Spatial ability is considered to be a good predictor for maths performance (Tosto et al., 2014). The present study found a negative correlation between mental rotation and PVT reaction time variance (mental noise), but not with PVT accuracy or reaction time. In other words, higher spatial ability was associated with higher stability of PVT reaction time. Our data suggest that MA affects stability of performance, rather than the quality of the performance. However, this finding needs further replication. The absence of an association between spatial ability and traditional measures of performance may be attributed to the ceiling effect in one of the measures: the PVT appeared to be an easy task and as a result, the variance in accuracy among participants could be too small to find the correlation. It has been previously shown, that maths anxiety can have different impact on tasks of different complexity level (Anxiety-complexity effect: Ashcraft & Faust, 1994; Faust, 1996; Ashcraft and Kirk, 2001; Suárez-Pellicioni et al., 2013), which might have affected the results.
Another factor, that may have played a role in the results of our correlation analysis, is the nature of the task used in this study to measure mathematics performance. The Problem Verification Task may not have a spatial component, which potentially explains the absence of the link with MRT. In addition, correlations may be weak due to an uneven development of abilities: while math ability will have been trained at school, the opportunity to improve spatial ability may have been limited or absent completely (Friedman, 1992). Spatial ability, specifically the ability to mentally rotate 3D objects, usually is not a part of a formal school or university education in Russia, while maths is an important part of curriculum, both in school and at university. Consequently, spatial ability might be undertrained in comparison with maths ability (especially arithmetic, which is primarily tested by PVT).
Contrary to previous research, no correlation has been observed between maths anxiety and spatial ability. Maloney (2011) argued that there is a link between MA and spatial ability and showed that HMA people performed significantly worse in paper-and-pencil mental rotation task than their LMA peers. The discrepancies in our findings might be driven by several issues. First, in the Maloney (2011) study the sample was divided into HMA and LMA groups, which may have inflated differences in spatial ability between them. In contrast, the present study used MA as a continuum, which takes into account the entire variability of the trait (Aiken & West, 1991). In addition, in the Maloney (2011) study, participants with scores under 20 constituted the LMA group, and participants with scores over 30 constituted the HMA group, while the mean for the full sample in the study was equal to 22.6. This places LMA group almost in the centre of the distribution, rather than bottom quartile of the overall distribution, as intended in the study by Maloney (2011).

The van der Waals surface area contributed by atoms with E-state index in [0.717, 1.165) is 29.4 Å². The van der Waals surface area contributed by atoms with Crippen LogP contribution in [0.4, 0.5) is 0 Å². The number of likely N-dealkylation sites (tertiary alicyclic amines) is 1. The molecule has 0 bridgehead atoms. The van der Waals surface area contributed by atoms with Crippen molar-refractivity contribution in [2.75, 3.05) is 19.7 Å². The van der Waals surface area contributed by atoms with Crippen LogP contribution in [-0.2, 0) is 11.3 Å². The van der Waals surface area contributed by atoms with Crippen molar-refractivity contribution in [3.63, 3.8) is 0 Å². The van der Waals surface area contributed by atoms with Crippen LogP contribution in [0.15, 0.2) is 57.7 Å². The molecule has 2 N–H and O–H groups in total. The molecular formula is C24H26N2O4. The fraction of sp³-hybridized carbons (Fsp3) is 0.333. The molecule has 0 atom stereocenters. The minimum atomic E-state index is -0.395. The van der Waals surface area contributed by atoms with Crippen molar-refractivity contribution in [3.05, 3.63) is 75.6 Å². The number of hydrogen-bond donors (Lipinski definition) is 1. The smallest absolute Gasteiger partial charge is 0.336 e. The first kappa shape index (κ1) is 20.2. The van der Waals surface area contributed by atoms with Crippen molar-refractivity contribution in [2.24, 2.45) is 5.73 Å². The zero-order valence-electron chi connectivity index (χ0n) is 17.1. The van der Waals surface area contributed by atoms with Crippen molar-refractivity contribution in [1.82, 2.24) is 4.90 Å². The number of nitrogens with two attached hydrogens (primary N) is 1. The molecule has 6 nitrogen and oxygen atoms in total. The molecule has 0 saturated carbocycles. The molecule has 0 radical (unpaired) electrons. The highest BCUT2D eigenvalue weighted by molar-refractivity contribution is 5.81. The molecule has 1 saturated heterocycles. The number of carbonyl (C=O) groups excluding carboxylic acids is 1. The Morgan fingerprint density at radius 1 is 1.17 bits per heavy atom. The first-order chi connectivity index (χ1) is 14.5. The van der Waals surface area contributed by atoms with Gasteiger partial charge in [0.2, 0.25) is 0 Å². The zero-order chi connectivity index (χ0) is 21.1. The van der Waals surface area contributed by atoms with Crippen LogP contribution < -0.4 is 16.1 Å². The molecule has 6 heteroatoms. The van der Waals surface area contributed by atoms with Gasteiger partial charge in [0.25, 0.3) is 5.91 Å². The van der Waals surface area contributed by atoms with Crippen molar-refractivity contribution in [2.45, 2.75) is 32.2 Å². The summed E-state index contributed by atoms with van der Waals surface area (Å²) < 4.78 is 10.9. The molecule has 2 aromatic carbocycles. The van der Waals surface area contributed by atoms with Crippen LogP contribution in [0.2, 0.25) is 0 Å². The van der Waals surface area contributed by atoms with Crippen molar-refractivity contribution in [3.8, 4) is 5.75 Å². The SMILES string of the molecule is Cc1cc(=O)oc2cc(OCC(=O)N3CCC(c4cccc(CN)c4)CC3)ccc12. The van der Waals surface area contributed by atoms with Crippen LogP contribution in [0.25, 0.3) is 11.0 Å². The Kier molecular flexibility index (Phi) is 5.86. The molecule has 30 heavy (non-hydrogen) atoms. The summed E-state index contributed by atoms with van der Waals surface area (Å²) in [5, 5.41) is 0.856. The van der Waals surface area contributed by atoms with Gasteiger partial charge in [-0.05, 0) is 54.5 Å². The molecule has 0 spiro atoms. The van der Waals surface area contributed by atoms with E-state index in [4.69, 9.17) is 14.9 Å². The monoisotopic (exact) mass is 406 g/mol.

Another possible source for the absence of a significant relationship between maths anxiety and spatial ability stems from the measures of maths anxiety used in different studies. We measured maths anxiety level with the sMARS questionnaire, which has been originally developed for schoolchildren or students. The questions in sMARS were designed with an assumption that participants meet maths-related tasks in their everyday educational environment. However, our sample consisted of adults, who had to recall their experience during education with a considerable delay. Although, sMARS was previously successfully used elsewhere for adults (Núñez-Peña et al., 2013), it may still affect the results of our study. While we refer to the deficit in low-level numerical representation as a main factor for the link between spatial ability and maths performance, our tasks do not test low-level maths ability directly, as suggested by Tosto and collaborators (2013).
The results showed no main effects of maths anxiety and gender on spatial ability, even after accounting for general cognitive ability effects (Rohde & Thompson, 2007; Maloney et al., 2012). The interaction term between them was also non significant as a predictor of spatial ability. Studies consistently show an effect of gender on spatial ability (Richardson, 1994; Jansen & Heil, 2010; Maloney, 2012; Ferguson, et al., 2015). However, several large-scale studies found only a very weak effect of gender. For example, gender accounted for less than 1 percent of variance in spatial ability (jigsaw puzzles and hidden shapes) in a large sample from Twins Early Development Study (Tosto et al., 2014). Similarly, another study of young adults from TEDS showed that gender explained only 4% in mental rotation task (Rimfield et al., 2017). Therefore, the absence of gender difference in mental rotation in our study might be a result of underpowered sample and overall small effect of gender on spatial ability.